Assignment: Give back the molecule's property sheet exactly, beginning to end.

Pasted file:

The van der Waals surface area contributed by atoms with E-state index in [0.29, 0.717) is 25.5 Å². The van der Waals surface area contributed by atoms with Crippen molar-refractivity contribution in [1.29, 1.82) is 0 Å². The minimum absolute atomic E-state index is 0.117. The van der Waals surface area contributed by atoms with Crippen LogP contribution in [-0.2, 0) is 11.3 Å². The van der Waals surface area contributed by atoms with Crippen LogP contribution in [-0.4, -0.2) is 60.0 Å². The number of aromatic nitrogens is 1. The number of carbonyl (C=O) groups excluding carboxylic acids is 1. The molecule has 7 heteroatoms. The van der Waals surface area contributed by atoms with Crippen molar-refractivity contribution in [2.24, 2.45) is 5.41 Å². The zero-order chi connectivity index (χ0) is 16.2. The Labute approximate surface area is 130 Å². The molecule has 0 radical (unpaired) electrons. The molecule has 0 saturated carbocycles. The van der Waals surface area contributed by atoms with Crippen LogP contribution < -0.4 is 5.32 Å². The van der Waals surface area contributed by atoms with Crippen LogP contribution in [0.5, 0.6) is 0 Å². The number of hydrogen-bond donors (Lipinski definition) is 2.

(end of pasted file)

The van der Waals surface area contributed by atoms with E-state index in [0.29, 0.717) is 25.5 Å². The van der Waals surface area contributed by atoms with Crippen molar-refractivity contribution in [1.29, 1.82) is 0 Å². The minimum absolute atomic E-state index is 0.117. The van der Waals surface area contributed by atoms with Crippen LogP contribution in [-0.2, 0) is 11.3 Å². The van der Waals surface area contributed by atoms with Crippen LogP contribution in [-0.4, -0.2) is 60.0 Å². The number of aromatic nitrogens is 1. The number of carbonyl (C=O) groups excluding carboxylic acids is 1. The molecule has 7 heteroatoms. The van der Waals surface area contributed by atoms with Crippen molar-refractivity contribution in [2.24, 2.45) is 5.41 Å². The zero-order chi connectivity index (χ0) is 16.2. The Labute approximate surface area is 130 Å². The molecule has 0 radical (unpaired) electrons. The molecule has 0 saturated carbocycles. The van der Waals surface area contributed by atoms with Crippen LogP contribution < -0.4 is 5.32 Å². The van der Waals surface area contributed by atoms with Crippen LogP contribution in [0.5, 0.6) is 0 Å². The number of hydrogen-bond donors (Lipinski definition) is 2.